Professor David Hand said that the research – led by US scientist Michael Mann – would have shown less dramatic results if more reliable techniques had been used to analyse the data… But the reviewers found that the scientists could have used better statistical methods in analysing some of their data, although it was unlikely to have made much difference to their results.

That was not the case with some previous climate change reports, where “inappropriate methods” had exaggerated the global warming phenomenon. Prof Hand singled out a 1998 paper by Prof Mann of Pennsylvania State University, a constant target for climate change sceptics, as an example of this. He said the graph, that showed global temperature records going back 1,000 years, was exaggerated – although any reproduction using improved techniques is likely to also show a sharp rise in global warming. He agreed the graph would be more like a field hockey stick than the ice hockey blade it was originally compared to. “The particular technique they used exaggerated the size of the blade at the end of the hockey stick. Had they used an appropriate technique the size of the blade of the hockey stick would have been smaller,” he said. “The change in temperature is not as great over the 20th century compared to the past as suggested by the Mann paper.”

Mann had been interviewed for the Telegraph article and claimed that Peter Bloomfield of the NAS panel had “come to an opposite conclusion” from Hand:

“I would note that our ’98 article was reviewed by the US National Academy of Sciences, the highest scientific authority in the United States, and given a clean bill of health,” he said. “In fact, the statistician on the panel, Peter Bloomfield, a member of the Royal Statistical Society, came to the opposite conclusion of Prof Hand.”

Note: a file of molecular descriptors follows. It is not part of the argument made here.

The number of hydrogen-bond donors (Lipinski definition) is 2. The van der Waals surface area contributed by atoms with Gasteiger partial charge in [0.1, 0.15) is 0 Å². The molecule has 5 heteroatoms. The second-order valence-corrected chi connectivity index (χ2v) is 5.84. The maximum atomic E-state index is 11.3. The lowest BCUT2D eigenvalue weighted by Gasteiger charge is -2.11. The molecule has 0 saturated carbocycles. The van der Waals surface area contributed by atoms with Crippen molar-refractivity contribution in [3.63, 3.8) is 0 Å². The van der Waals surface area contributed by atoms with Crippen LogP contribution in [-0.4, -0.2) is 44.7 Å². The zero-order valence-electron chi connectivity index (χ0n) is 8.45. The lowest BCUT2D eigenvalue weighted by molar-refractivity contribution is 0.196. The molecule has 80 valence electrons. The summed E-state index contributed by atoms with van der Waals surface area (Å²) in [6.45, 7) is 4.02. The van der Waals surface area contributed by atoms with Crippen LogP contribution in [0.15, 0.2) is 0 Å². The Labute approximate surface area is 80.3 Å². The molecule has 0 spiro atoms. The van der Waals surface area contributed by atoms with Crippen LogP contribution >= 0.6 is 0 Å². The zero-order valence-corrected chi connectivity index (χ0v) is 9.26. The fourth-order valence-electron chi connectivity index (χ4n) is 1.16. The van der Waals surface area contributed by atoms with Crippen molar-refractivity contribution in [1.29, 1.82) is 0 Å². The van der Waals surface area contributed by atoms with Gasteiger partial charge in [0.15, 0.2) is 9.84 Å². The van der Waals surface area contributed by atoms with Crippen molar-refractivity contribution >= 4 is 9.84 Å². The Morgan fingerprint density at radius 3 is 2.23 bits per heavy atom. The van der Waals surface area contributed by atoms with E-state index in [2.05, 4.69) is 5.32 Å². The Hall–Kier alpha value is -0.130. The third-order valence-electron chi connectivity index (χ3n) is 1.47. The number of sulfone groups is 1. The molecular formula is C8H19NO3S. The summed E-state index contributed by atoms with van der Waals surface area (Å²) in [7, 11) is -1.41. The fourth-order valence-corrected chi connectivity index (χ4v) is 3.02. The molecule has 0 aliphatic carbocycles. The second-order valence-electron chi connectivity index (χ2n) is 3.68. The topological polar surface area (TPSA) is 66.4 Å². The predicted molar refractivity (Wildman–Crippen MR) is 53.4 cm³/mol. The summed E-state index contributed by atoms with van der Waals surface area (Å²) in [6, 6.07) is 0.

The New Scientist’s report, also by a very green reporter, headlined that “Climategate scientists chastised over statistics”.

The New Scientist reported that the “strongest example of imperfect statistics” was said to occur in the work of Michael Mann, which had led to “exaggerated” results:

[Hand] said the strongest example he had found of imperfect statistics in the work of the CRU and collaborators elsewhere was the iconic “hockey stick” graph, produced by Michael Mann of Pennsylvania State University in University Park. The graph shows how temperatures have changed over the past 1000 years (see graphic, right). Hand pointed out that the statistical tool Mann used to integrate temperature data from a number of difference sources – including tree-ring data and actual thermometer readings – produced an “exaggerated” rise in temperatures over the 20th century, relative to pre-industrial temperatures. That point was initially made by climate sceptic and independent mathematician Stephen McIntyre.

Even the Guardian reported Hand’s broadside against Mann’s work, reporting Hand as saying that Mann’s study gave him an “uneasy feeling” because it used “inappropriate statistical tools”. Mann fought back, describing Hand as only a “rogue opinion” that “should not be given much attention or credence”, while claiming that his study had been “approved” by the US National Academy: